Meredith Sprunger (n.d.) compiled a concise summary of major world religions that reveals the various means to salvation that each ascribes to. With regard to most religions there were acts of sacrifice, obedience, impulse control, and ritual that were to be religiously followed in effort to attain eternity. For example, followers of Islam are required to submit to the will of Allah and live according to the “Five Pillars.” This seems reasonable, and it allows for man’s efforts to be recognized and rewarded, thus fulfilling the need for pride and self-sufficiency.

Buddhism, on the other hand, involves more in the realm of mind and impulse control. According to Sprunger’s (n.d.) chart, the Budhist’s path to eternity requires: “Nonattachment to the world; Follow the eight-fold path; Self-effort; Salvation is through reincarnation and working with the laws of karma; Mahayana Buddhism has deities which function as saviors”


Within this structure there is an appeal to selflessness that satisfies the self-imposed religious need for sacrifice and self-denial. For man to receive the reward of eternity he must essentially demonstrate that he is worthy of eternity by improving himself over the course of a number of lifetimes.

In these religious systems the divine, the immortal, the gods become impressed with the life lived by the practitioner and recompense their obedience and virtue with entrance into whatever eternal paradise or Nirvana awaits them. In the epics of literature there is the similar theme of man attempting to earn favor with the gods through feats of strength, sacrifice, bravery, and demonstrating their own worthiness. Slaying mythological beasts, claiming impossible treasures, offering costly sacrifices, appeasing an offended immortal, and impressing the various deities were the way that men earned favor with the gods.

Biblical history bears evidence of this sort of behavior, even among the Israelites who sinfully worshipped the gods of neighboring countries in efforts to please them and gain a benefit. In the story of the prophet Elijah’s confrontation on Mount Carmel with the prophets of Baal there is suggestion of a ritual that included frantic shouting, dancing, and self-mutilation:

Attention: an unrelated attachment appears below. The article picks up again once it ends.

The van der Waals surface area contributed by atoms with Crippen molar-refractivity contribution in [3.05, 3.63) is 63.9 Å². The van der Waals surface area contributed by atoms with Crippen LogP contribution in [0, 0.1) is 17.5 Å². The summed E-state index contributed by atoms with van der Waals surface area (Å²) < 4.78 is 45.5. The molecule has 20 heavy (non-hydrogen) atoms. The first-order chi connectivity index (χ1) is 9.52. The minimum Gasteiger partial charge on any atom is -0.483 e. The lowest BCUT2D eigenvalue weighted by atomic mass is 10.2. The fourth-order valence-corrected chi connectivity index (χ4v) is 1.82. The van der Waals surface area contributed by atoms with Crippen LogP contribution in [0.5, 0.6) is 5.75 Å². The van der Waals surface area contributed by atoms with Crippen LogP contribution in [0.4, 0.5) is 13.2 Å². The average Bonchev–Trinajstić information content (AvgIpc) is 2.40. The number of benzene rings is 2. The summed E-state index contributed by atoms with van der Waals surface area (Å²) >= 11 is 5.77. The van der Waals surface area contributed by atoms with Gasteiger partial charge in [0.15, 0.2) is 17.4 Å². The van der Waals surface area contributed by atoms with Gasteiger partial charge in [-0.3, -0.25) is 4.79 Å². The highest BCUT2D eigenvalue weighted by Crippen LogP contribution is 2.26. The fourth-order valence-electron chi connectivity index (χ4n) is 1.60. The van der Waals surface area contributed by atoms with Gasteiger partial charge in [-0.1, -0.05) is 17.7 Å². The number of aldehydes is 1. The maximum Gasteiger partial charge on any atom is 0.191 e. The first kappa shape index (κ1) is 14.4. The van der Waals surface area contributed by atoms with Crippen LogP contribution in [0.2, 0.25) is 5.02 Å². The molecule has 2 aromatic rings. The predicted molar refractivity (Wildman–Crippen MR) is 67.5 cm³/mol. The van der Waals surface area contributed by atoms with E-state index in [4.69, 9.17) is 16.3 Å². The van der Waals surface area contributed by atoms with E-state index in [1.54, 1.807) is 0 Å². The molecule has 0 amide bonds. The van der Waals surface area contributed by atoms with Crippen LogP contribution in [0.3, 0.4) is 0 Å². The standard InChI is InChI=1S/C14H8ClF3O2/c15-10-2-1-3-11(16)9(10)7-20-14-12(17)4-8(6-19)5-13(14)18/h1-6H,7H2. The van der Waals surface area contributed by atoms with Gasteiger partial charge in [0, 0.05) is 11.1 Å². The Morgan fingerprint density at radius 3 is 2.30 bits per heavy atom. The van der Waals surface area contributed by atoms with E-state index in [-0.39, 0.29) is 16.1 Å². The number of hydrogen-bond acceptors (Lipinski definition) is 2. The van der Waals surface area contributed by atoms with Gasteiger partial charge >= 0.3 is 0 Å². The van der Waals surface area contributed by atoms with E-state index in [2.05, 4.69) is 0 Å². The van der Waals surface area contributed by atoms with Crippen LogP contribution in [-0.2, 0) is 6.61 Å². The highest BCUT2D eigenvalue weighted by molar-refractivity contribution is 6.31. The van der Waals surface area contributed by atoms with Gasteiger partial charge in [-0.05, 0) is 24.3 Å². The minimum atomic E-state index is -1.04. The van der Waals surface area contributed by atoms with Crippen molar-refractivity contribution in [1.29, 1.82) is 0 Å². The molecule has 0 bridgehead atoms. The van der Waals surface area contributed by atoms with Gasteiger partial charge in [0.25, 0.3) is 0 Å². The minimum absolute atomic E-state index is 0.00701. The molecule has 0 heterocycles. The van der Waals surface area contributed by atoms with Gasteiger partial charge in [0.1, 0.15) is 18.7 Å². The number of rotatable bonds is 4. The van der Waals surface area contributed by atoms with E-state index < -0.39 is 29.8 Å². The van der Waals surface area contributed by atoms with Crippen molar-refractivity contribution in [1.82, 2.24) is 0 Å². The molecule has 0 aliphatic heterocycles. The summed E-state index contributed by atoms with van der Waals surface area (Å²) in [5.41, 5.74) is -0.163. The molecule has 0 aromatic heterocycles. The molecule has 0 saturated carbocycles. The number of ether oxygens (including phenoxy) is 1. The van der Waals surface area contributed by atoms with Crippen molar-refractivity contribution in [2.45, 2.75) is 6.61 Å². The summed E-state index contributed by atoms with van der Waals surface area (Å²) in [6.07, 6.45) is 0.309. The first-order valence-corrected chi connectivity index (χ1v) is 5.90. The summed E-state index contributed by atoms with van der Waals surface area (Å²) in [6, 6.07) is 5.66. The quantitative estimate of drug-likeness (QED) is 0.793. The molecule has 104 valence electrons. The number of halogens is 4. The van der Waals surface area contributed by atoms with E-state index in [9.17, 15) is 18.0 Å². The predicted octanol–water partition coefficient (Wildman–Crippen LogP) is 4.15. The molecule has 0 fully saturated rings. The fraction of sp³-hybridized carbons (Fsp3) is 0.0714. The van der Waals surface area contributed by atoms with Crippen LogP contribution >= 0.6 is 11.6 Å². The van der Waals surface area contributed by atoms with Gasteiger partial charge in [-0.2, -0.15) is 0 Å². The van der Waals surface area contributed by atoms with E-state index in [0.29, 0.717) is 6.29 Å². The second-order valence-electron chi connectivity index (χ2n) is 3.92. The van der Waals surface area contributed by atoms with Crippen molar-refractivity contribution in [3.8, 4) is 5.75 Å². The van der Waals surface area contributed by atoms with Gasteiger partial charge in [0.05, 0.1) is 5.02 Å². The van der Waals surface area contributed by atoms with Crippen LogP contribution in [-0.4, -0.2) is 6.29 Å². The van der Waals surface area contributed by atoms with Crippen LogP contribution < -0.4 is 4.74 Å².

26Then they called on the name of Baal from morning till noon. “O Baal, answer us!” they shouted. But there was no response; no one answered. And they danced around the altar they had made.
27 At noon Elijah began to taunt them. “Shout louder!” he said. “Surely he is a god! Perhaps he is deep in thought, or busy, or traveling. Maybe he is sleeping and must be awakened.” 28 So they shouted louder and slashed themselves with swords and spears, as was their custom, until their blood flowed. 29 Midday passed, and they continued their frantic prophesying until the time for the evening sacrifice. But there was no response, no one answered, no one paid attention. (1 Kings 18.26-29, New International Version, emphasis added).

The narrative continues with Elijah demonstrating God’s faithfulness and power, without regard to his own ability. This story is one of many that reminds the world that God does not want to be impressed with man’s ability and strength, but rather desires that man would be impressed with His power and faithfulness. Elijah simply prepares the way for God to act on top of the mountain. His prayer and actions demonstrate his faith in God.

36 At the time of sacrifice, the prophet Elijah stepped forward and prayed: “O LORD, God of Abraham, Isaac and Israel, let it be known today that you are God in Israel and that I am your servant and have done all these things at your command. 37 Answer me, O LORD, answer me, so these people will know that you, O LORD, are God, and that you are turning their hearts back again.”